To the International Theological Commission 2014

Author: Pope Francis

To the International Theological Commission 2014

Pope Francis

With open eyes and ears

"Together with the Christian people as a whole, the theologian opens his eyes and ears to the 'signs of the times'" so that "revealed truth can be ever more deeply understood". The Holy Father reflected on this to members of the International Theological Commission on Friday, 5 December [2014], in the Consistory Hall. The following is a translation of the Pope's address which was delivered in Italian.

Dear Brothers and Sisters,

I am pleased to meet with you at the start of the new quinquennium — the ninth — of the International Theological Commission. I thank the President, Cardinal Müller, for the words he addressed to me on behalf of all of you. Your Commission began shortly after the Second Vatican Council, following a proposal of the Synod of Bishops, in order that the Holy See might more directly avail itself of the reflection of theologians from various parts of the world. The mission of the Commission is therefore “to study doctrinal problems of great importance, especially those which present new points of view, and in this way to offer its help to the Magisterium of the Church” (Statutes, art. 1). The 27 documents published thus far are evidence of this commitment and a reference point for theological debate.

Your mission is to serve the Church, which requires not only intellectual skills, but also spiritual dispositions. Among the latter, I would like to draw your attention to the importance of listening. The Prophet Ezekiel said: “Son of man, all my words that I shall speak to you receive in your heart, and hear with your ears” (Ez 3:10). The theologian is first and foremost a believer who listens to the Word of the living God and receives it in his/her heart and mind. But the theologian must also humbly listen to “what the Spirit says to the churches” (Rev 2:7), through the various manifestations of the faith lived by the People of God. The Commission’s recent document on the “Sensus fidei  in the life of the Church” recalled this. It is beautiful; I liked the document very much, my compliments! Indeed, together with the Christian people as a whole, the theologian opens his/her eyes and ears to the “signs of the times”. He/she is called to “to hear, distinguish and interpret the many voices of our age, and to judge them in the light of the divine word” — it is the Word of God that judges — “so that revealed truth can always be more deeply penetrated, better understood and set forth to greater advantage” (Second Vatican Council Apostolic Constitution, Gaudium et Spes, n. 44).

In this light, within the increasingly diversified composition of the Commission, I would like to note the increased presence of women — still not too many.... They are the icing on the cake, but we need more — a presence that becomes an invitation to reflect on the role that women can and should play in the field of theology. Indeed, “the Church acknowledges the indispensable contribution which women make to society through the sensitivity, intuition and other distinctive skill sets which they, more than men, tend to possess.… I readily acknowledge that many women … [offer] new contributions to theological reflection” (Apostolic Exhortation  Evangelii Gaudium, n. 103). Thus, by virtue of their feminine genius, women theologians can detect, to the benefit of all, certain unexplored aspects of the unfathomable mystery of Christ, “in whom are hid all the treasures of wisdom and knowledge” (Col 2:3). I invite you to derive the greatest benefit of this specific contribution of women to the understanding of the faith.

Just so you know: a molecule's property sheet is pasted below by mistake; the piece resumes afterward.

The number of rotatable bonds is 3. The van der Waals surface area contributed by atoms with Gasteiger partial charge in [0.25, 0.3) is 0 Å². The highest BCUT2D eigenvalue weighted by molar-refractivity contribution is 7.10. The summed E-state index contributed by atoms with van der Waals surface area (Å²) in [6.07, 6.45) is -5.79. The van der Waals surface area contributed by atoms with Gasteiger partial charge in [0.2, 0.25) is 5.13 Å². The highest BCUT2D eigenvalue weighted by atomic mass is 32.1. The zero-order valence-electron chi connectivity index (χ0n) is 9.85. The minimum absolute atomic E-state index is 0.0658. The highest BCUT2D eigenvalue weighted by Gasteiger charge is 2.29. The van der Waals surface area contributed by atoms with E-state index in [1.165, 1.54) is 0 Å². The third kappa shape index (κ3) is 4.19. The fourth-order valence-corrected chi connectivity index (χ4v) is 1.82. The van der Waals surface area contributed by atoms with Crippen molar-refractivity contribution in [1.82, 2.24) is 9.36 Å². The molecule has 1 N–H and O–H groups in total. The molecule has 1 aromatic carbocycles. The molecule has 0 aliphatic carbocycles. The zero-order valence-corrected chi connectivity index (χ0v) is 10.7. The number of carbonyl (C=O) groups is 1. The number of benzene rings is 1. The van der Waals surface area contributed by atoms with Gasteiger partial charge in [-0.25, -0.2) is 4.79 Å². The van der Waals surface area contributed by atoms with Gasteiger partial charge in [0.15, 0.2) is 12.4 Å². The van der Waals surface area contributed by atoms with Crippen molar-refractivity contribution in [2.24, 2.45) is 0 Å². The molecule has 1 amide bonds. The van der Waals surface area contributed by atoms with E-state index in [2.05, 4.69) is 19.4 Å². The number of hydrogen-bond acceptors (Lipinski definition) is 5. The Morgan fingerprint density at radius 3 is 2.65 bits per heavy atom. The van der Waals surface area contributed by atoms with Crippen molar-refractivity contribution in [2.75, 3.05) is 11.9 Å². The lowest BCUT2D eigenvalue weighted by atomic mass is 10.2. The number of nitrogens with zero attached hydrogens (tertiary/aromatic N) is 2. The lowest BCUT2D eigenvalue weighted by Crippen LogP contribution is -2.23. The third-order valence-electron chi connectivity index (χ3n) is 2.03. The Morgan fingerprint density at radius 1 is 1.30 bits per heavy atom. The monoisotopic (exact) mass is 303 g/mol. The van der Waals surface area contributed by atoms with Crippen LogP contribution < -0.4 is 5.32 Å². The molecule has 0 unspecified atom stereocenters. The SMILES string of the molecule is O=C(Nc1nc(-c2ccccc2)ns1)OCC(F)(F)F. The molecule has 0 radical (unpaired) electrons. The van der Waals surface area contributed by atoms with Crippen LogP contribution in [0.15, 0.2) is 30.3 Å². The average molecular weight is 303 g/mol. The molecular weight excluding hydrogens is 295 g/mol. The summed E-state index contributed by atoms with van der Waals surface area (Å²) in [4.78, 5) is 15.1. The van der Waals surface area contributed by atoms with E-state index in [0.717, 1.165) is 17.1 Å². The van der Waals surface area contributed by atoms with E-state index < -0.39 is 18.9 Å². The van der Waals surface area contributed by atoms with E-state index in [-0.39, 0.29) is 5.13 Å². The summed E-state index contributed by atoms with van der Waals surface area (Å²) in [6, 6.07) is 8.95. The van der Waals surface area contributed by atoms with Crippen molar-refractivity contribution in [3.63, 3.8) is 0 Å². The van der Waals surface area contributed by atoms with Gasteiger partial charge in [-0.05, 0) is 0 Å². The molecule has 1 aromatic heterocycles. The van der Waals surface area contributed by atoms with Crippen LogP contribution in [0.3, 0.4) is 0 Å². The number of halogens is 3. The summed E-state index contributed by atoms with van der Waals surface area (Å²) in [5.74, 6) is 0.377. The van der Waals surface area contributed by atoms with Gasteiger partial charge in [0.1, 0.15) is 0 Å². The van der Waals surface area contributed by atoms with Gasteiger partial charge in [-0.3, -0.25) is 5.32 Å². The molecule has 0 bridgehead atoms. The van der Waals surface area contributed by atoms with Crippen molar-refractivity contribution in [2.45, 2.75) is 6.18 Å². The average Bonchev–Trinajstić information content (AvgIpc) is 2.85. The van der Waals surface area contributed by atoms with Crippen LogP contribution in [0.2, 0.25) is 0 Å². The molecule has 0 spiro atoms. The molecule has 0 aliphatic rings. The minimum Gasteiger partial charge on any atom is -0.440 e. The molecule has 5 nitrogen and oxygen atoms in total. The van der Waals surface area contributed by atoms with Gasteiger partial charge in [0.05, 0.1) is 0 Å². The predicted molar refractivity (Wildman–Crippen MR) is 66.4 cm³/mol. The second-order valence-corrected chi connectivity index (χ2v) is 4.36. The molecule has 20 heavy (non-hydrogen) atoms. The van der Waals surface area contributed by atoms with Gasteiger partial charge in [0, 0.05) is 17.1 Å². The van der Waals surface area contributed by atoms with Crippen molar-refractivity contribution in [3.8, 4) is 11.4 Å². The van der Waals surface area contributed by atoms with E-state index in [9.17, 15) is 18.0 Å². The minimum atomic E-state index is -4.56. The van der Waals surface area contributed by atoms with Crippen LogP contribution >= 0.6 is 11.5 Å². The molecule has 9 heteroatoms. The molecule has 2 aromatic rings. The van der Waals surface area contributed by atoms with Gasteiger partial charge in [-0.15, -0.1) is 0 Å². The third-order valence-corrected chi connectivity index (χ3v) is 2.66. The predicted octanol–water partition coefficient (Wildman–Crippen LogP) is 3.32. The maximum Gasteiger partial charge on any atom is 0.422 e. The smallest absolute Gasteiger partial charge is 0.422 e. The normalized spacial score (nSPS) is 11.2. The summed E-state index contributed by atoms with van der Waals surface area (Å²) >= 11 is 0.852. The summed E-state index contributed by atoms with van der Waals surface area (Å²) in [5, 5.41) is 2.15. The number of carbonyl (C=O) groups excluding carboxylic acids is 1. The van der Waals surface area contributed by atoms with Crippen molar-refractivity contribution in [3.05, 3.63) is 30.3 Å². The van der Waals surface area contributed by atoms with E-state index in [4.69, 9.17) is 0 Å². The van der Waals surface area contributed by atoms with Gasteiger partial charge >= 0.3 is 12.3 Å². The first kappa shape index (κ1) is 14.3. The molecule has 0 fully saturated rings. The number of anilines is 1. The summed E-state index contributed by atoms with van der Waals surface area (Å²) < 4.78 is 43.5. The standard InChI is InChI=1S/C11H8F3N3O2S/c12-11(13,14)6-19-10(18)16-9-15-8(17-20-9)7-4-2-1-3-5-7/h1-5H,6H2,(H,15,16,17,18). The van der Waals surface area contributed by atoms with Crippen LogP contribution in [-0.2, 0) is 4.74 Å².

Another feature of your Commission is its international character, which reflects the catholicity of the Church. The diversity of viewpoints should enrich catholicity without harming unity. The unity of Catholic theologians stems from their common reference to one faith in Christ and is nourished by the diversity of the Holy Spirit’s gifts. Starting from this foundation, and in a healthy pluralism, various theological approaches, developed in different cultural contexts and using diverse methods, cannot ignore one another, but in theological dialogue should reciprocally enrich and correct one another. The work of your Commission can be a witness to this growth, and also a testimony to the Holy Spirit, since it is He who sows this charismatic variety in the Church, the diverse viewpoints, and it is He who will establish unity. He is the main actor, always.

The Immaculate Virgin, as a privileged witness of the great events of salvation history, “kept all these things, pondering them in her heart” (Lk 2:19): A woman of listening, a woman of contemplation, a woman of closeness to the problems of the Church and of the people. Under the guidance of the Holy Spirit, and with all the resources of her feminine genius, she unceasingly entered ever more deeply into “all the truth” (cf. Jn 16:13). Mary is thus the icon of the Church who, eagerly awaiting her Lord, progresses day after day in her understanding of the faith, thanks also to the patient work of men and women theologians. May Our Lady, the teacher of true theology, obtain for us, through her maternal prayer, that our charity “may abound more and more, with knowledge and all discernment” (Phil 1:9). I accompany you on this journey with my Blessing, and I ask you please to pray for me. Pray theologically. Thank you.

L'Osservatore Romano
Weekly Edition in English
12 December 2014, page 7

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